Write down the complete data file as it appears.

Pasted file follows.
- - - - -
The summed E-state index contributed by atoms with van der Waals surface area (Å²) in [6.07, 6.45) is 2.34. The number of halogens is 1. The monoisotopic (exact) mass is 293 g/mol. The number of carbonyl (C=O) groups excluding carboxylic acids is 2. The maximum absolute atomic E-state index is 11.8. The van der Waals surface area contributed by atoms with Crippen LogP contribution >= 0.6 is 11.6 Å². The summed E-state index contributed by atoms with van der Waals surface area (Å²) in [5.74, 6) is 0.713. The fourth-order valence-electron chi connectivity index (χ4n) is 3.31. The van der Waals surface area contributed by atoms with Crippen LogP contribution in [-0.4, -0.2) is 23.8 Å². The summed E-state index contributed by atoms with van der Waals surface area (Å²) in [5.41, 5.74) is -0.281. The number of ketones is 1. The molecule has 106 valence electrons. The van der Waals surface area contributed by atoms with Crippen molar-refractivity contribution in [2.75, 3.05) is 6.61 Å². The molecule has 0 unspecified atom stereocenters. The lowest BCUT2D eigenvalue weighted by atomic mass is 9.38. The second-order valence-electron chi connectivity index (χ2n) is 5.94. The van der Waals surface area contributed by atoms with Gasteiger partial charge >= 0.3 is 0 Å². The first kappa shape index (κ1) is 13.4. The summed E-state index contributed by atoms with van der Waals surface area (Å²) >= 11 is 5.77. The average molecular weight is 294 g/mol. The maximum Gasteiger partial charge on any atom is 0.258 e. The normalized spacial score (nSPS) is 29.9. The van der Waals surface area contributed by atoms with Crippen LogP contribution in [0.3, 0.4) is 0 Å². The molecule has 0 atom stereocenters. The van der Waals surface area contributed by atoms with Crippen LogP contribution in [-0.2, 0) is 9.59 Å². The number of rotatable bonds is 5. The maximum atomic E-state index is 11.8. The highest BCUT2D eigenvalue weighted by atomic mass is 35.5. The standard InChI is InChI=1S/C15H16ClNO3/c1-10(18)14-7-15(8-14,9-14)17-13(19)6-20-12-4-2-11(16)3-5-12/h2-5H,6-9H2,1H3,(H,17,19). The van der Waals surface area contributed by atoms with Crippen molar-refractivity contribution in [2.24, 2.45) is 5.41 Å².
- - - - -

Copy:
The summed E-state index contributed by atoms with van der Waals surface area (Å²) in [6.07, 6.45) is 2.34. The number of halogens is 1. The monoisotopic (exact) mass is 293 g/mol. The number of carbonyl (C=O) groups excluding carboxylic acids is 2. The maximum absolute atomic E-state index is 11.8. The van der Waals surface area contributed by atoms with Crippen LogP contribution >= 0.6 is 11.6 Å². The summed E-state index contributed by atoms with van der Waals surface area (Å²) in [5.74, 6) is 0.713. The fourth-order valence-electron chi connectivity index (χ4n) is 3.31. The van der Waals surface area contributed by atoms with Crippen LogP contribution in [-0.4, -0.2) is 23.8 Å². The summed E-state index contributed by atoms with van der Waals surface area (Å²) in [5.41, 5.74) is -0.281. The number of ketones is 1. The molecule has 106 valence electrons. The van der Waals surface area contributed by atoms with Crippen molar-refractivity contribution in [2.75, 3.05) is 6.61 Å². The molecule has 0 unspecified atom stereocenters. The lowest BCUT2D eigenvalue weighted by atomic mass is 9.38. The second-order valence-electron chi connectivity index (χ2n) is 5.94. The van der Waals surface area contributed by atoms with Gasteiger partial charge >= 0.3 is 0 Å². The first kappa shape index (κ1) is 13.4. The summed E-state index contributed by atoms with van der Waals surface area (Å²) >= 11 is 5.77. The average molecular weight is 294 g/mol. The maximum Gasteiger partial charge on any atom is 0.258 e. The normalized spacial score (nSPS) is 29.9. The van der Waals surface area contributed by atoms with Crippen LogP contribution in [0.3, 0.4) is 0 Å². The molecule has 0 atom stereocenters. The van der Waals surface area contributed by atoms with Crippen LogP contribution in [-0.2, 0) is 9.59 Å². The number of rotatable bonds is 5. The maximum atomic E-state index is 11.8. The highest BCUT2D eigenvalue weighted by atomic mass is 35.5. The standard InChI is InChI=1S/C15H16ClNO3/c1-10(18)14-7-15(8-14,9-14)17-13(19)6-20-12-4-2-11(16)3-5-12/h2-5H,6-9H2,1H3,(H,17,19). The van der Waals surface area contributed by atoms with Crippen molar-refractivity contribution in [2.24, 2.45) is 5.41 Å².